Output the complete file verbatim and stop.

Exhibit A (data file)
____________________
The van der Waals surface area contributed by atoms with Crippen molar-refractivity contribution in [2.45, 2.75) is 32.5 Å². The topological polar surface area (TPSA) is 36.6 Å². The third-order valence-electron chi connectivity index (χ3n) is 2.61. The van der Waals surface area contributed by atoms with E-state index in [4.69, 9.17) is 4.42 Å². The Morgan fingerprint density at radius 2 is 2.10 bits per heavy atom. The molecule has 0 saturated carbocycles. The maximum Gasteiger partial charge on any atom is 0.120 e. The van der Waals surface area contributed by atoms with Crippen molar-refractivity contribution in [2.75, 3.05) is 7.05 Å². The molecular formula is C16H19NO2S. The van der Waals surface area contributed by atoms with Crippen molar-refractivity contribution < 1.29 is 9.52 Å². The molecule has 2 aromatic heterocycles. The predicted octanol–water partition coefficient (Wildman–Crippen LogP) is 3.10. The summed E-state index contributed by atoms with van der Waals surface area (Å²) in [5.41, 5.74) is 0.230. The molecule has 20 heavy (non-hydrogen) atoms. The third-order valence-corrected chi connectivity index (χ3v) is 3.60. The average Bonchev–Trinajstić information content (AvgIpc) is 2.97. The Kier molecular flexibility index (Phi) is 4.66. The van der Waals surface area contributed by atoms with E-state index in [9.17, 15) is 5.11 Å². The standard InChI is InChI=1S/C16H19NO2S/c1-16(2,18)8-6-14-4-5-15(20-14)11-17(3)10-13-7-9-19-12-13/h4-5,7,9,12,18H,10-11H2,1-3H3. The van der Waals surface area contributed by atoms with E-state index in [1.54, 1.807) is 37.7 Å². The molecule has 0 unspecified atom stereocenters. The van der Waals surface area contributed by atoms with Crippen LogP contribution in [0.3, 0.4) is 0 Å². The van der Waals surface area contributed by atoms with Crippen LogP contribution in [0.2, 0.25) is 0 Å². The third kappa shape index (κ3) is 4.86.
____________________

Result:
The van der Waals surface area contributed by atoms with Crippen molar-refractivity contribution in [2.45, 2.75) is 32.5 Å². The topological polar surface area (TPSA) is 36.6 Å². The third-order valence-electron chi connectivity index (χ3n) is 2.61. The van der Waals surface area contributed by atoms with E-state index in [4.69, 9.17) is 4.42 Å². The Morgan fingerprint density at radius 2 is 2.10 bits per heavy atom. The molecule has 0 saturated carbocycles. The maximum Gasteiger partial charge on any atom is 0.120 e. The van der Waals surface area contributed by atoms with Crippen molar-refractivity contribution in [2.75, 3.05) is 7.05 Å². The molecular formula is C16H19NO2S. The van der Waals surface area contributed by atoms with Crippen molar-refractivity contribution < 1.29 is 9.52 Å². The molecule has 2 aromatic heterocycles. The predicted octanol–water partition coefficient (Wildman–Crippen LogP) is 3.10. The summed E-state index contributed by atoms with van der Waals surface area (Å²) in [5.41, 5.74) is 0.230. The molecule has 20 heavy (non-hydrogen) atoms. The third-order valence-corrected chi connectivity index (χ3v) is 3.60. The average Bonchev–Trinajstić information content (AvgIpc) is 2.97. The Kier molecular flexibility index (Phi) is 4.66. The van der Waals surface area contributed by atoms with E-state index in [9.17, 15) is 5.11 Å². The standard InChI is InChI=1S/C16H19NO2S/c1-16(2,18)8-6-14-4-5-15(20-14)11-17(3)10-13-7-9-19-12-13/h4-5,7,9,12,18H,10-11H2,1-3H3. The van der Waals surface area contributed by atoms with E-state index in [1.54, 1.807) is 37.7 Å². The molecule has 0 unspecified atom stereocenters. The van der Waals surface area contributed by atoms with Crippen LogP contribution in [0.3, 0.4) is 0 Å². The van der Waals surface area contributed by atoms with Crippen LogP contribution in [0.2, 0.25) is 0 Å². The third kappa shape index (κ3) is 4.86.